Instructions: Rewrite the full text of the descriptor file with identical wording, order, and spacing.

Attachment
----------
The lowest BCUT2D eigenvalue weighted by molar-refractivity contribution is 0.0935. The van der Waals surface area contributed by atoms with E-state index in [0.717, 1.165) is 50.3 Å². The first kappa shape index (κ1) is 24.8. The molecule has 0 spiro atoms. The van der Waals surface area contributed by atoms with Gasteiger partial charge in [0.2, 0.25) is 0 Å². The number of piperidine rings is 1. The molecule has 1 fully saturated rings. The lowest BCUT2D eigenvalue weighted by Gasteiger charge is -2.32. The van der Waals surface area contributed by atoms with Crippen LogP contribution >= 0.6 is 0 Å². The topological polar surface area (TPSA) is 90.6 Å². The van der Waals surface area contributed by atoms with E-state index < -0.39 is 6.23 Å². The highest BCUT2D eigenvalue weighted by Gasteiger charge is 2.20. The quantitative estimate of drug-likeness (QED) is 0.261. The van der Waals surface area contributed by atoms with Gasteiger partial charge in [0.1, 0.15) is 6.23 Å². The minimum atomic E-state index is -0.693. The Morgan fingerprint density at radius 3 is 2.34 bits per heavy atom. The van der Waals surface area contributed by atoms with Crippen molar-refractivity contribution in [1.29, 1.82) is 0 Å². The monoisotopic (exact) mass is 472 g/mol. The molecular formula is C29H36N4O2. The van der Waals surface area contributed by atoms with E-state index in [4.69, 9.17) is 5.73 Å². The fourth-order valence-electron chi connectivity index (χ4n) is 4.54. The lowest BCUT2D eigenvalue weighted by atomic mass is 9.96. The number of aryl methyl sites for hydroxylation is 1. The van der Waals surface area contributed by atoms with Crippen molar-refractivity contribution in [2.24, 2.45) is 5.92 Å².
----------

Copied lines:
The lowest BCUT2D eigenvalue weighted by molar-refractivity contribution is 0.0935. The van der Waals surface area contributed by atoms with E-state index in [0.717, 1.165) is 50.3 Å². The first kappa shape index (κ1) is 24.8. The molecule has 0 spiro atoms. The van der Waals surface area contributed by atoms with Gasteiger partial charge in [0.2, 0.25) is 0 Å². The number of piperidine rings is 1. The molecule has 1 fully saturated rings. The lowest BCUT2D eigenvalue weighted by Gasteiger charge is -2.32. The van der Waals surface area contributed by atoms with Crippen LogP contribution >= 0.6 is 0 Å². The topological polar surface area (TPSA) is 90.6 Å². The van der Waals surface area contributed by atoms with E-state index < -0.39 is 6.23 Å². The highest BCUT2D eigenvalue weighted by Gasteiger charge is 2.20. The quantitative estimate of drug-likeness (QED) is 0.261. The van der Waals surface area contributed by atoms with Gasteiger partial charge in [0.1, 0.15) is 6.23 Å². The minimum atomic E-state index is -0.693. The Morgan fingerprint density at radius 3 is 2.34 bits per heavy atom. The van der Waals surface area contributed by atoms with Crippen molar-refractivity contribution in [1.29, 1.82) is 0 Å². The monoisotopic (exact) mass is 472 g/mol. The molecular formula is C29H36N4O2. The van der Waals surface area contributed by atoms with E-state index in [4.69, 9.17) is 5.73 Å². The fourth-order valence-electron chi connectivity index (χ4n) is 4.54. The lowest BCUT2D eigenvalue weighted by atomic mass is 9.96. The number of aryl methyl sites for hydroxylation is 1. The van der Waals surface area contributed by atoms with Crippen molar-refractivity contribution in [2.24, 2.45) is 5.92 Å².